Over one third of businesses in Ireland now provide smartphones to their employees.
Telecom regulator Comreg's Business ICT Survey 2013 also found that reliance on smartphones and laptops in Irish business has increased in the past year.
Despite changes in the way telecom services are delivered and used, 86% of all businesses still provide landlines to their employees.
Four fifths of employees have access to either fixed line or mobile broadband for corporate use and almost two thirds to a mobile phone.
Only a fifth of businesses say they are very likely to change landline provider in the next year.
According to the survey, Vodafone has increased its share of the mobile phone SME business market, from 49% to 54% over the course of the last year, while O2's market share has slipped from 37% to 28%.
Eircom remains the dominant player in the broadband market, commanding a share of 55% of all SME businesses.
Satisfaction with broadband services remains relatively high, with two thirds of businesses saying they were happy with the level of service provided by their operator.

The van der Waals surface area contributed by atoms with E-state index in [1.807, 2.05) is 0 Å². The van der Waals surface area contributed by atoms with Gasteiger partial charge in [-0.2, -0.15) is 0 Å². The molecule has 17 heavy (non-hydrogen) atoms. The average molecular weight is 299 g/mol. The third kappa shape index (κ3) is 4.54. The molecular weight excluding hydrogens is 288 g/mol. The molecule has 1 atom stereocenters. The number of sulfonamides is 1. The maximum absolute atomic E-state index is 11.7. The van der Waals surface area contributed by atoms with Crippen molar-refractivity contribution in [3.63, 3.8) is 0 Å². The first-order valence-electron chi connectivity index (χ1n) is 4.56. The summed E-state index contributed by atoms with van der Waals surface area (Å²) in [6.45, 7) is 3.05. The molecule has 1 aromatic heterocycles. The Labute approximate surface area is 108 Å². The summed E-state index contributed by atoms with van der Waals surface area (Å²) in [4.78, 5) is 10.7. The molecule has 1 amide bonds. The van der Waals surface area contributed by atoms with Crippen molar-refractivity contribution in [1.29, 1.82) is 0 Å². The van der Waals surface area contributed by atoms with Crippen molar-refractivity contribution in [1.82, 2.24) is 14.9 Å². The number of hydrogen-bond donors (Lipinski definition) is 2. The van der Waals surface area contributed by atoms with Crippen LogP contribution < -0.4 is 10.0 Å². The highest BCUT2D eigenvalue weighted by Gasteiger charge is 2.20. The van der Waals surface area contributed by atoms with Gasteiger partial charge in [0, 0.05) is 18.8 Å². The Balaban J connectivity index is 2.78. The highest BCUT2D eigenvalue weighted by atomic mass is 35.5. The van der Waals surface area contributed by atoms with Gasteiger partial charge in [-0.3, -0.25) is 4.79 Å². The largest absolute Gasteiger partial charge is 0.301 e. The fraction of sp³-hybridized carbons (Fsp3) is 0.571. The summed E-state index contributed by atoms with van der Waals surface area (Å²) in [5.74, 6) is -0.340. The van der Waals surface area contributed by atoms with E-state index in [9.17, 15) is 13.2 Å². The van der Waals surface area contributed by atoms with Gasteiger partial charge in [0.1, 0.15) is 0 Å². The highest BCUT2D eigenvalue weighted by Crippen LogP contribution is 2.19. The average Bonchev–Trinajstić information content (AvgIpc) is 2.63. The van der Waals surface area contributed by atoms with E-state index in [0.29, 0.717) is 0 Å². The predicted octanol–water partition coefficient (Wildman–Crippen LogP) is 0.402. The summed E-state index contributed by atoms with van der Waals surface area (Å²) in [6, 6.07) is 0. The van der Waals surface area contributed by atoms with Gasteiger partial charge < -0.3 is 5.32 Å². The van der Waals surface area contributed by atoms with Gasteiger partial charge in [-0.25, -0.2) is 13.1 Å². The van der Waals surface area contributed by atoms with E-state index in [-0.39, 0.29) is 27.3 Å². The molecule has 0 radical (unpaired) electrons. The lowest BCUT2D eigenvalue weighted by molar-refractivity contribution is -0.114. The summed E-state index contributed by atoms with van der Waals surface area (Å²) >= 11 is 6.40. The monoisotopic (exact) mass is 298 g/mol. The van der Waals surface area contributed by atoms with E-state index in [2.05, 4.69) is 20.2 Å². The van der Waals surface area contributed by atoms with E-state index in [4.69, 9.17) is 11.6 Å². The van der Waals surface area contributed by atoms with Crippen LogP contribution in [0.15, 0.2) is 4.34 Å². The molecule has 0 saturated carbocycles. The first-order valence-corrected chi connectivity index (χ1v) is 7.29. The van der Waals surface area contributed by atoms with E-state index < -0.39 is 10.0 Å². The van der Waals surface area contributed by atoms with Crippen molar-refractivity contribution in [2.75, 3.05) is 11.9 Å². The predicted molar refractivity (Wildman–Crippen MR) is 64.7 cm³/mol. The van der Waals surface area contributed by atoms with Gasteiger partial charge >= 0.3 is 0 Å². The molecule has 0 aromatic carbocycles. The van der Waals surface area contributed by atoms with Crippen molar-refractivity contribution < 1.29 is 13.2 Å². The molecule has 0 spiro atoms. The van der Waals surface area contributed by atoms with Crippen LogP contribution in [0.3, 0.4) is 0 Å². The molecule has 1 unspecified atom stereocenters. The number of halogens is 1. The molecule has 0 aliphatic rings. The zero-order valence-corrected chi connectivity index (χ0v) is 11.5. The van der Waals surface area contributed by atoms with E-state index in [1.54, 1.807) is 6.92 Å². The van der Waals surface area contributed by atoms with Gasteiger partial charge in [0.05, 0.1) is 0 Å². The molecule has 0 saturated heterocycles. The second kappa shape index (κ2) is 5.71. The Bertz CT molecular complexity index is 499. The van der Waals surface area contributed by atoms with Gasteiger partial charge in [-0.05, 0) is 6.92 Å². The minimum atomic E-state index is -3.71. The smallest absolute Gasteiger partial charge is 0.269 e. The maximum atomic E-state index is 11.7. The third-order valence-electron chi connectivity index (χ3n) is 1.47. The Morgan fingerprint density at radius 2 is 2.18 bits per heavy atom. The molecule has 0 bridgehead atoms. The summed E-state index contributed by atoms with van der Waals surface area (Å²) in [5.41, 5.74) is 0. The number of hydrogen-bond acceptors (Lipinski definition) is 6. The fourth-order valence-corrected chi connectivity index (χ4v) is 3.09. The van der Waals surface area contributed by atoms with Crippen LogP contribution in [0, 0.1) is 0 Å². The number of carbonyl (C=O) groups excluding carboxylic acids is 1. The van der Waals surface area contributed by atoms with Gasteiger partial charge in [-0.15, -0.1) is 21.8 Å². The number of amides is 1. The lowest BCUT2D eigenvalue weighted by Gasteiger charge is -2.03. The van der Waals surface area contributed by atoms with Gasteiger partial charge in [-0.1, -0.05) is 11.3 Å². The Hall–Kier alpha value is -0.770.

Cost, length of contract and service speed remain the predominant driver of satisfaction levels.
Just 8% of businesses said they had a broadband speed of over 10Mbps, with over half of respondents saying they were unaware of the speed they were getting.
Just a quarter of small and medium enterprises (SMEs) said they would pay more for greater speed.
Over half of SMEs said they subscribe to a telecom bundle, with a fifth saying they had seen the cost of that bundle rise in the last year, while a third saw a drop.
Vodafone is the main provider of mobile broadband to Irish SMEs, with O2, 3 and eMobile also taking significant share of the market.
Market satisfaction with this service is low at 56%, the core issues for operators being network coverage, reliability and speed of service.
The survey results are based on 500 interviews conducted by phone between 12 and 27 March among a representative sample of telecom decision makers companies with up to 250 workers.